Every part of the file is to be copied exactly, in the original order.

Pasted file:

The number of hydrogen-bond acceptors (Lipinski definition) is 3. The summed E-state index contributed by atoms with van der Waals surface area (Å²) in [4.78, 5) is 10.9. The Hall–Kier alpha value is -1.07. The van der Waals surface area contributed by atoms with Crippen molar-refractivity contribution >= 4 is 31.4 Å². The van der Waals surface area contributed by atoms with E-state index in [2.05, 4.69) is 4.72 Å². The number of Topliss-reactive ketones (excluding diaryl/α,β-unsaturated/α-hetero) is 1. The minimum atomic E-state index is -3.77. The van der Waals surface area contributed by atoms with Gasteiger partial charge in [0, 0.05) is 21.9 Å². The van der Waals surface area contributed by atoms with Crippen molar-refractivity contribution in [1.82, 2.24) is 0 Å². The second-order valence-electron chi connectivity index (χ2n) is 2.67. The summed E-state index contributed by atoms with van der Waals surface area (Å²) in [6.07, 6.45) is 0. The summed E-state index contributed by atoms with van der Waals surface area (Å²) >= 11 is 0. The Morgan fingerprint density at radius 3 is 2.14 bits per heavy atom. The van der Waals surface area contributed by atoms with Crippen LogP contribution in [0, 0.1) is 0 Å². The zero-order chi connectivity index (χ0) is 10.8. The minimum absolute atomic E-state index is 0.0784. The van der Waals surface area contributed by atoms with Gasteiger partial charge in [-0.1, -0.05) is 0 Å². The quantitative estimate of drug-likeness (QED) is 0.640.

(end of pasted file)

The number of hydrogen-bond acceptors (Lipinski definition) is 3. The summed E-state index contributed by atoms with van der Waals surface area (Å²) in [4.78, 5) is 10.9. The Hall–Kier alpha value is -1.07. The van der Waals surface area contributed by atoms with Crippen molar-refractivity contribution >= 4 is 31.4 Å². The van der Waals surface area contributed by atoms with E-state index in [2.05, 4.69) is 4.72 Å². The number of Topliss-reactive ketones (excluding diaryl/α,β-unsaturated/α-hetero) is 1. The minimum atomic E-state index is -3.77. The van der Waals surface area contributed by atoms with Gasteiger partial charge in [0, 0.05) is 21.9 Å². The van der Waals surface area contributed by atoms with Crippen molar-refractivity contribution in [1.82, 2.24) is 0 Å². The second-order valence-electron chi connectivity index (χ2n) is 2.67. The summed E-state index contributed by atoms with van der Waals surface area (Å²) in [6.07, 6.45) is 0. The summed E-state index contributed by atoms with van der Waals surface area (Å²) >= 11 is 0. The Morgan fingerprint density at radius 3 is 2.14 bits per heavy atom. The van der Waals surface area contributed by atoms with Crippen LogP contribution in [0, 0.1) is 0 Å². The zero-order chi connectivity index (χ0) is 10.8. The minimum absolute atomic E-state index is 0.0784. The van der Waals surface area contributed by atoms with Gasteiger partial charge in [-0.1, -0.05) is 0 Å². The quantitative estimate of drug-likeness (QED) is 0.640.